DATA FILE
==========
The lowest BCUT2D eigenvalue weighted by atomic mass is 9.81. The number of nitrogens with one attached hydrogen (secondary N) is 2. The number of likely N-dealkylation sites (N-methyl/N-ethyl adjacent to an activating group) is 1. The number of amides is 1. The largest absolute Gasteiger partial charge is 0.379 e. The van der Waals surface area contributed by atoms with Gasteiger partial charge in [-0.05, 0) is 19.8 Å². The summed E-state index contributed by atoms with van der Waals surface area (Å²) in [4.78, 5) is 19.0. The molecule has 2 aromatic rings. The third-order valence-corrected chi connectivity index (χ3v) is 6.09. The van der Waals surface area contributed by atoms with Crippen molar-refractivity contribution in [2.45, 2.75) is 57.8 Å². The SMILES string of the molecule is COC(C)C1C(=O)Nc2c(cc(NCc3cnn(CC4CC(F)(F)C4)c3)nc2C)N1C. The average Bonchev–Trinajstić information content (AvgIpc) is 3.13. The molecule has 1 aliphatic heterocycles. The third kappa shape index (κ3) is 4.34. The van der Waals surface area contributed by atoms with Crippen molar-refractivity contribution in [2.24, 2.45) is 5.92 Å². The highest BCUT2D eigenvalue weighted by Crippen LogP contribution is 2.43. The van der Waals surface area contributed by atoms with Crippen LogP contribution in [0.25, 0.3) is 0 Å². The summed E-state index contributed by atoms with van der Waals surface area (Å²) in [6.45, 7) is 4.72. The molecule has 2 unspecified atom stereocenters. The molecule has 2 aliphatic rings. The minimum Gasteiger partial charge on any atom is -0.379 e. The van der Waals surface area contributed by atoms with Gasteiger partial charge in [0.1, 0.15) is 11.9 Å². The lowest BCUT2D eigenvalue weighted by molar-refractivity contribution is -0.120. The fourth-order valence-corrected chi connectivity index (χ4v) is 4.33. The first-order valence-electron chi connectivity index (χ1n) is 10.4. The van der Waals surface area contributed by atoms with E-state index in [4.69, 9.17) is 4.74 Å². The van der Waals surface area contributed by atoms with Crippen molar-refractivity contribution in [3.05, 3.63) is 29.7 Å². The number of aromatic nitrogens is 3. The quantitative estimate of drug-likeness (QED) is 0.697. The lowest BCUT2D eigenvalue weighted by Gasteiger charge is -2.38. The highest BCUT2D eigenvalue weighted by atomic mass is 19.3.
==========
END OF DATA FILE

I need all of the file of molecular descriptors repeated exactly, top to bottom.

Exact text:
The lowest BCUT2D eigenvalue weighted by atomic mass is 9.81. The number of nitrogens with one attached hydrogen (secondary N) is 2. The number of likely N-dealkylation sites (N-methyl/N-ethyl adjacent to an activating group) is 1. The number of amides is 1. The largest absolute Gasteiger partial charge is 0.379 e. The van der Waals surface area contributed by atoms with Gasteiger partial charge in [-0.05, 0) is 19.8 Å². The summed E-state index contributed by atoms with van der Waals surface area (Å²) in [4.78, 5) is 19.0. The molecule has 2 aromatic rings. The third-order valence-corrected chi connectivity index (χ3v) is 6.09. The van der Waals surface area contributed by atoms with Crippen molar-refractivity contribution in [2.45, 2.75) is 57.8 Å². The SMILES string of the molecule is COC(C)C1C(=O)Nc2c(cc(NCc3cnn(CC4CC(F)(F)C4)c3)nc2C)N1C. The average Bonchev–Trinajstić information content (AvgIpc) is 3.13. The molecule has 1 aliphatic heterocycles. The third kappa shape index (κ3) is 4.34. The van der Waals surface area contributed by atoms with Crippen molar-refractivity contribution in [2.24, 2.45) is 5.92 Å². The highest BCUT2D eigenvalue weighted by Crippen LogP contribution is 2.43. The van der Waals surface area contributed by atoms with Crippen LogP contribution in [0.25, 0.3) is 0 Å². The summed E-state index contributed by atoms with van der Waals surface area (Å²) in [6.45, 7) is 4.72. The molecule has 2 unspecified atom stereocenters. The molecule has 2 aliphatic rings. The minimum Gasteiger partial charge on any atom is -0.379 e. The van der Waals surface area contributed by atoms with Gasteiger partial charge in [0.1, 0.15) is 11.9 Å². The lowest BCUT2D eigenvalue weighted by molar-refractivity contribution is -0.120. The fourth-order valence-corrected chi connectivity index (χ4v) is 4.33. The first-order valence-electron chi connectivity index (χ1n) is 10.4. The van der Waals surface area contributed by atoms with E-state index in [4.69, 9.17) is 4.74 Å². The van der Waals surface area contributed by atoms with Crippen molar-refractivity contribution in [3.05, 3.63) is 29.7 Å². The number of aromatic nitrogens is 3. The quantitative estimate of drug-likeness (QED) is 0.697. The lowest BCUT2D eigenvalue weighted by Gasteiger charge is -2.38. The highest BCUT2D eigenvalue weighted by atomic mass is 19.3.